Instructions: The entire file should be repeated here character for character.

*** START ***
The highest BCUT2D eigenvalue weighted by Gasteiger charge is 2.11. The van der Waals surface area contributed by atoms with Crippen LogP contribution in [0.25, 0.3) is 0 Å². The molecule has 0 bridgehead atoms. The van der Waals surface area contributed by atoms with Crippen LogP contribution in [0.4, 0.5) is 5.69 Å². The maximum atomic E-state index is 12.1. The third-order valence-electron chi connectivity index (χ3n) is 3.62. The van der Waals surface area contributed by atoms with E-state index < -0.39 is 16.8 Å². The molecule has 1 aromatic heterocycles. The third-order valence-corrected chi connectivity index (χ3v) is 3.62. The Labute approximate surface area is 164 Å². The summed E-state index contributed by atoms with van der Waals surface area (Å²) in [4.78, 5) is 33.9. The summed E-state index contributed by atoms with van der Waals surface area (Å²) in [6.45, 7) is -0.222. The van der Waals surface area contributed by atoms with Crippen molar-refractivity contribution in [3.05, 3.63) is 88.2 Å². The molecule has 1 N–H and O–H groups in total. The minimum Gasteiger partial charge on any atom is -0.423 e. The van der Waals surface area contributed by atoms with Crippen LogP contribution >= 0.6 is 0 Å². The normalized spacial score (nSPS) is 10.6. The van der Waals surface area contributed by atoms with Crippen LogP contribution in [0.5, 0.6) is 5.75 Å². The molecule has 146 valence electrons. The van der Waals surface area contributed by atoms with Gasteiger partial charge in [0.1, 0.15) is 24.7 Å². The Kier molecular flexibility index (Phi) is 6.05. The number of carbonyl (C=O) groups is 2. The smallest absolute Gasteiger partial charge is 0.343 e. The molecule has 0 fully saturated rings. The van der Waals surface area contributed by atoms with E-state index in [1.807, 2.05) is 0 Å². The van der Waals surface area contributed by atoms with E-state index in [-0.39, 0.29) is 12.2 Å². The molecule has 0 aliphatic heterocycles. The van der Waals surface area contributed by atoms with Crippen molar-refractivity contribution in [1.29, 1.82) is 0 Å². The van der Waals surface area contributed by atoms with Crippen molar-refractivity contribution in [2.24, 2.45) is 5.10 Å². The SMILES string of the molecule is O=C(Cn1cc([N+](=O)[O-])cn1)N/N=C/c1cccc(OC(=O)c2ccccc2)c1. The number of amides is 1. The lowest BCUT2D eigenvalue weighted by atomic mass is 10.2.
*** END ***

The highest BCUT2D eigenvalue weighted by Gasteiger charge is 2.11. The van der Waals surface area contributed by atoms with Crippen LogP contribution in [0.25, 0.3) is 0 Å². The molecule has 0 bridgehead atoms. The van der Waals surface area contributed by atoms with Crippen LogP contribution in [0.4, 0.5) is 5.69 Å². The maximum atomic E-state index is 12.1. The third-order valence-electron chi connectivity index (χ3n) is 3.62. The van der Waals surface area contributed by atoms with E-state index < -0.39 is 16.8 Å². The molecule has 1 aromatic heterocycles. The third-order valence-corrected chi connectivity index (χ3v) is 3.62. The Labute approximate surface area is 164 Å². The summed E-state index contributed by atoms with van der Waals surface area (Å²) in [4.78, 5) is 33.9. The summed E-state index contributed by atoms with van der Waals surface area (Å²) in [6.45, 7) is -0.222. The van der Waals surface area contributed by atoms with Crippen molar-refractivity contribution in [3.05, 3.63) is 88.2 Å². The molecule has 1 N–H and O–H groups in total. The minimum Gasteiger partial charge on any atom is -0.423 e. The van der Waals surface area contributed by atoms with Crippen LogP contribution >= 0.6 is 0 Å². The normalized spacial score (nSPS) is 10.6. The van der Waals surface area contributed by atoms with Crippen LogP contribution in [0.5, 0.6) is 5.75 Å². The molecule has 146 valence electrons. The van der Waals surface area contributed by atoms with Gasteiger partial charge in [0.1, 0.15) is 24.7 Å². The Kier molecular flexibility index (Phi) is 6.05. The number of carbonyl (C=O) groups is 2. The smallest absolute Gasteiger partial charge is 0.343 e. The molecule has 0 fully saturated rings. The van der Waals surface area contributed by atoms with E-state index in [1.807, 2.05) is 0 Å². The van der Waals surface area contributed by atoms with E-state index in [-0.39, 0.29) is 12.2 Å². The molecule has 0 aliphatic heterocycles. The van der Waals surface area contributed by atoms with Crippen molar-refractivity contribution in [1.29, 1.82) is 0 Å². The van der Waals surface area contributed by atoms with Crippen molar-refractivity contribution in [2.24, 2.45) is 5.10 Å². The SMILES string of the molecule is O=C(Cn1cc([N+](=O)[O-])cn1)N/N=C/c1cccc(OC(=O)c2ccccc2)c1. The number of amides is 1. The lowest BCUT2D eigenvalue weighted by atomic mass is 10.2.